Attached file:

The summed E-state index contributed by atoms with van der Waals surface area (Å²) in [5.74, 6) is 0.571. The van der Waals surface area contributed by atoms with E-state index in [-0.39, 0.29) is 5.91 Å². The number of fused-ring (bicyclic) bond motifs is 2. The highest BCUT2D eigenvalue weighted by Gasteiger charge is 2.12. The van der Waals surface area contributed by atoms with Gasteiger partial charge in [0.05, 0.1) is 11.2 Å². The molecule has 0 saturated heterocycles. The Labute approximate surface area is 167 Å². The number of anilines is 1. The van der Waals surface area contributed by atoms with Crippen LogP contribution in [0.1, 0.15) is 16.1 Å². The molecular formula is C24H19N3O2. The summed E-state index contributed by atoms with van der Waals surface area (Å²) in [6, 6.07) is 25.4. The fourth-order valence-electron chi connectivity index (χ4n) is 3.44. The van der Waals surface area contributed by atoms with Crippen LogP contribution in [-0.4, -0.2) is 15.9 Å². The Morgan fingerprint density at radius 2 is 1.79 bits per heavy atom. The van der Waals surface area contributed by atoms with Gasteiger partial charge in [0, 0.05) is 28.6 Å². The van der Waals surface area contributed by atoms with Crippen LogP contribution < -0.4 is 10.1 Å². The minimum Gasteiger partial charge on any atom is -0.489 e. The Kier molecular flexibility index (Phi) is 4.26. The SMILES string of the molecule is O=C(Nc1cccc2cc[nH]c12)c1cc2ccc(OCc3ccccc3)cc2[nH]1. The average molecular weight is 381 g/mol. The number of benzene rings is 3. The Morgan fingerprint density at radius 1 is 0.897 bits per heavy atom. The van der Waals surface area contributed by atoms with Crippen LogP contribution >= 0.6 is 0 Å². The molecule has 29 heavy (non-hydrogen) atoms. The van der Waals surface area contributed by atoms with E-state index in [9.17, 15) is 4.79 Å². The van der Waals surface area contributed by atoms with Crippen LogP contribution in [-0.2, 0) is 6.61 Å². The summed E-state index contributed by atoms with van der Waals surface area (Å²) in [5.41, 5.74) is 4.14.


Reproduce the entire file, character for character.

The summed E-state index contributed by atoms with van der Waals surface area (Å²) in [5.74, 6) is 0.571. The van der Waals surface area contributed by atoms with E-state index in [-0.39, 0.29) is 5.91 Å². The number of fused-ring (bicyclic) bond motifs is 2. The highest BCUT2D eigenvalue weighted by Gasteiger charge is 2.12. The van der Waals surface area contributed by atoms with Gasteiger partial charge in [0.05, 0.1) is 11.2 Å². The molecule has 0 saturated heterocycles. The Labute approximate surface area is 167 Å². The number of anilines is 1. The van der Waals surface area contributed by atoms with Crippen LogP contribution in [0.1, 0.15) is 16.1 Å². The molecular formula is C24H19N3O2. The summed E-state index contributed by atoms with van der Waals surface area (Å²) in [6, 6.07) is 25.4. The fourth-order valence-electron chi connectivity index (χ4n) is 3.44. The van der Waals surface area contributed by atoms with Crippen LogP contribution in [-0.4, -0.2) is 15.9 Å². The Morgan fingerprint density at radius 2 is 1.79 bits per heavy atom. The van der Waals surface area contributed by atoms with Gasteiger partial charge in [0, 0.05) is 28.6 Å². The van der Waals surface area contributed by atoms with Crippen LogP contribution < -0.4 is 10.1 Å². The minimum Gasteiger partial charge on any atom is -0.489 e. The Kier molecular flexibility index (Phi) is 4.26. The SMILES string of the molecule is O=C(Nc1cccc2cc[nH]c12)c1cc2ccc(OCc3ccccc3)cc2[nH]1. The average molecular weight is 381 g/mol. The number of benzene rings is 3. The Morgan fingerprint density at radius 1 is 0.897 bits per heavy atom. The van der Waals surface area contributed by atoms with Crippen LogP contribution >= 0.6 is 0 Å². The molecule has 29 heavy (non-hydrogen) atoms. The van der Waals surface area contributed by atoms with E-state index in [9.17, 15) is 4.79 Å². The van der Waals surface area contributed by atoms with Crippen LogP contribution in [-0.2, 0) is 6.61 Å². The summed E-state index contributed by atoms with van der Waals surface area (Å²) in [5.41, 5.74) is 4.14.